Hundreds of well-wishers turned out for the official homecoming of athlete Damian Browne after he completed his historic row from New York to Galway.

The former rugby player spent a gruelling 112 days at sea in what he described as the adventure of a lifetime.

His solo voyage across the Atlantic ended in the early hours of this morning, when he came ashore on the Galway coast.

Cushlamachree came ashore at Na Forbacha in the early hours of this morning

The rower got into difficulties as he neared Galway Port. His vessel, Cushlamachree, came ashore on rocks at Na Forbacha, shortly before 1am.

Emergency services were mobilised and gardaí from An Spidéal, Indreabhán and Carna helped bring Mr Browne to safety.

It marked the end of a 16-week journey, which began when Mr Browne and his friend Fergus Farrell embarked from New York on the voyage eastwards.

The pair set out from New York on 14 June

Health concerns led to Mr Farrell being airlifted from the vessel some weeks later, with his friend continuing the voyage on his own.

Mr Browne spent more than 100 days at sea, which saw him travel over 3,000 nautical miles since June.

He has become the first person to complete the row.

Damian Browne said it "feels good to have my feet on solid ground" again.

Speaking on RTÉ's News at One, he said he "can’t explain" how challenging conditions at sea were.

"The North Atlantic is very changeable, and every change I seemed to get was negative," he said.

"Constantly head winds or counter currents or adverse currents, so it was incredibly stressful. You’d work so, so hard, you’d put so much into getting one or two miles, and then you could come off the oars for 15 minutes and you could have half of that mile wiped out and you’d have to put the head down again and try to regain it.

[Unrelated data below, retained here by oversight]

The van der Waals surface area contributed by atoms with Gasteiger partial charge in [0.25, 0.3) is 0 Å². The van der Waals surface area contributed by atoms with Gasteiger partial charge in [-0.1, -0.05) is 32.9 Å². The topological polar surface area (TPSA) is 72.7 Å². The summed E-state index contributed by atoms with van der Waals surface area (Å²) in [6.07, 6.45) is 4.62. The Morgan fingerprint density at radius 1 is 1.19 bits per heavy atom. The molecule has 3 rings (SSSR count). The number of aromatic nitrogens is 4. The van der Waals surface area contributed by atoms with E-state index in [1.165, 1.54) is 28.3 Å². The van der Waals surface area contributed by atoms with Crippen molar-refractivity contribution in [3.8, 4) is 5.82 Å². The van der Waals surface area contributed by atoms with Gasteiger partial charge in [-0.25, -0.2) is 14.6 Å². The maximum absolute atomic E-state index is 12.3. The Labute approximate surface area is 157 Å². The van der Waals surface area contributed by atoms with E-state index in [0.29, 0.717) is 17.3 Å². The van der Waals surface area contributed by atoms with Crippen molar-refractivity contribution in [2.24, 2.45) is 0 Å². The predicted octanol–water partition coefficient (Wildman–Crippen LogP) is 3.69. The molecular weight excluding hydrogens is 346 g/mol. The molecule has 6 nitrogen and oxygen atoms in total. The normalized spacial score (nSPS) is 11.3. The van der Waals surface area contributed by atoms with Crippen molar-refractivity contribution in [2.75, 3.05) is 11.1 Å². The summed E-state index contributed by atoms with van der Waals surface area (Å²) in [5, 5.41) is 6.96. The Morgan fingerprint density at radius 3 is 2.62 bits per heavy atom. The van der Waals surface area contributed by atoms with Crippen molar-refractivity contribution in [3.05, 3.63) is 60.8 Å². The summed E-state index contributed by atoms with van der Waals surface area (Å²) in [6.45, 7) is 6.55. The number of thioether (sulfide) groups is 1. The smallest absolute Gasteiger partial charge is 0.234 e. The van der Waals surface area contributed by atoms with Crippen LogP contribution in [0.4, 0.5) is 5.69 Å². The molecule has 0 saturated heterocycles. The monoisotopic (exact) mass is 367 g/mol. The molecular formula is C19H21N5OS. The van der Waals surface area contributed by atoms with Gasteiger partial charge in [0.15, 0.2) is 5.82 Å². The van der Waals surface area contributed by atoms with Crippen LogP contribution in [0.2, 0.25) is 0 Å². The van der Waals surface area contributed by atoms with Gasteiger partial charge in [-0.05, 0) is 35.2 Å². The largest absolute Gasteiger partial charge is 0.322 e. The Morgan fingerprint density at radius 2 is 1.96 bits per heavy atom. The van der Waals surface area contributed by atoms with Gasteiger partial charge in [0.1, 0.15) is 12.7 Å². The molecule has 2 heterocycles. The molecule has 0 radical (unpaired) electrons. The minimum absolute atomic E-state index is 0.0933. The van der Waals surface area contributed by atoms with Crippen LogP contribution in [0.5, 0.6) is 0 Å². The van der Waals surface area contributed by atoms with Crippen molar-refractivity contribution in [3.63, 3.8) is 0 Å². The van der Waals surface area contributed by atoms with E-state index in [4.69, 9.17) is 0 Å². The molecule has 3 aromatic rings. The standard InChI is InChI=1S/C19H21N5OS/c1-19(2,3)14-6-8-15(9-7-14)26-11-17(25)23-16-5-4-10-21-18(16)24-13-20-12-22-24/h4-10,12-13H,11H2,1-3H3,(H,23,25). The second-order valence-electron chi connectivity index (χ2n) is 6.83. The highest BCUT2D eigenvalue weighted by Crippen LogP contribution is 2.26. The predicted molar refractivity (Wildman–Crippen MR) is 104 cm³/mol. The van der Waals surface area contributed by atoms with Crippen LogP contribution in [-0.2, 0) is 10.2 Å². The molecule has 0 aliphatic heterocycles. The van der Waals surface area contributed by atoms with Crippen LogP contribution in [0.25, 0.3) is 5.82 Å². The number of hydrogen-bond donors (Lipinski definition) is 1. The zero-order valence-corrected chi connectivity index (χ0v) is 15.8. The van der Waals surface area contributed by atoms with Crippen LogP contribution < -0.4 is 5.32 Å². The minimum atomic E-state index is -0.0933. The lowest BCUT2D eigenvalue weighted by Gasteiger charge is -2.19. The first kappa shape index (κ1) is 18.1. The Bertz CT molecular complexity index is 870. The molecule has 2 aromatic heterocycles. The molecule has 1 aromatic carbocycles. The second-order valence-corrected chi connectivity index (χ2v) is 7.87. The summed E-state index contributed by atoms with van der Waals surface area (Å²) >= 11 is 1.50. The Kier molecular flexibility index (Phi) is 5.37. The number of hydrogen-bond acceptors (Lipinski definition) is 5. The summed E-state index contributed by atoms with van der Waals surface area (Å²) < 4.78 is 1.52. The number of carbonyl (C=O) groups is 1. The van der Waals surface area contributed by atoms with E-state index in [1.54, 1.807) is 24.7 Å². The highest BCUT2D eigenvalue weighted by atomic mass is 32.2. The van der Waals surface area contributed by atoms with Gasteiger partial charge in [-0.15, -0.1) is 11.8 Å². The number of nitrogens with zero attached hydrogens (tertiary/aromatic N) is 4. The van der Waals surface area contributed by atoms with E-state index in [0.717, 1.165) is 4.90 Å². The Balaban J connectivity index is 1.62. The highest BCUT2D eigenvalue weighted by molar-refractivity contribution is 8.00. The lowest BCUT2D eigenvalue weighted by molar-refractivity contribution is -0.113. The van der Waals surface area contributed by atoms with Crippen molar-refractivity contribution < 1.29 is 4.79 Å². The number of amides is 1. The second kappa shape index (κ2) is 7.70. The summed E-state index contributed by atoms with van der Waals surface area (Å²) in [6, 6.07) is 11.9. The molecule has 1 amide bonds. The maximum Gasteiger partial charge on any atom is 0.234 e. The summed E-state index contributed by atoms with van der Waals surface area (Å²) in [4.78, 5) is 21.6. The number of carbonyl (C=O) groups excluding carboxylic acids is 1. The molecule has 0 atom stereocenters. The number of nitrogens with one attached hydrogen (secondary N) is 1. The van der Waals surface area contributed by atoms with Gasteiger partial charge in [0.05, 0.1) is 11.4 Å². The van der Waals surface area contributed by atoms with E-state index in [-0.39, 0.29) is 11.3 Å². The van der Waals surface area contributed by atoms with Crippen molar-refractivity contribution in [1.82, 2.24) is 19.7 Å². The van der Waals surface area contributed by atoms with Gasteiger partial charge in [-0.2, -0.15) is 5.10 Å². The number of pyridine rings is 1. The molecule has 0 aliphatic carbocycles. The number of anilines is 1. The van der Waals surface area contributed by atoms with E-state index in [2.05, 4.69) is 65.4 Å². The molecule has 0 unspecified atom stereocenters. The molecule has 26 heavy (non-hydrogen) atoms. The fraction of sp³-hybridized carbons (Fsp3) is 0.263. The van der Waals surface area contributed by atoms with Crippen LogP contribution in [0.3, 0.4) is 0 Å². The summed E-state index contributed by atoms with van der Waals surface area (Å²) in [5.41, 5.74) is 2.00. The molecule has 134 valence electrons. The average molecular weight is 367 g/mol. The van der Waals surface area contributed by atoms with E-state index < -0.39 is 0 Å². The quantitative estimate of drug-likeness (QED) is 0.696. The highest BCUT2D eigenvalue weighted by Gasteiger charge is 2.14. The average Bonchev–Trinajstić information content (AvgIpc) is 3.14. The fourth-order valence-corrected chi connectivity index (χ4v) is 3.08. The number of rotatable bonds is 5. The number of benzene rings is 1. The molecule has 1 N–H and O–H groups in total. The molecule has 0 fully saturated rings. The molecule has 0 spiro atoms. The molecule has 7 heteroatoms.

"For months it ended up like that. If it wasn’t counter currents, it was head winds on the second half. I just got so much adverse conditions that it was just a fight basically the whole way along."

Describing the moment he first caught sight of land near the Skelligs, Mr Browne said he had been "waiting for the view of Ireland for a long time".

Speaking ahead of the journey, which began in New York on 14 June, the former Connacht and Leinster forward said that taking on this challenge was the adventure of a lifetime and a huge test of physical and mental strength and resilience.

MacDara Hosty is one of the organisers of the project and said: "Damian had spent almost 16 weeks at sea, fighting Mother Nature every step of the way and eventually in the last hours of this epic, unforgiving undertaking Mother Nature had her way and forced Damian ashore in precarious circumstances on the rocks at Furbo Beach, Galway.

"While gutted not to have made it to the Port Of Galway, Damian is now reunited with his family, is in good spirits and is very much looking forward to celebrating his amazing achievement with the people of Galway".

Mr Browne is one of only a few individuals to successfully row the Atlantic in both directions having crossed from San Sebastian to Antigua in 2018. He also climbed Mount Everest between the two rowing trips.

The journey, which was entitled Project Empower, is part of a fundraising effort for four charitable organisations: National Rehabilitation Hospital Foundation, Ability West, Madra animal rescue service and The Galway Simon Community.

Additional reporting Pat McGrath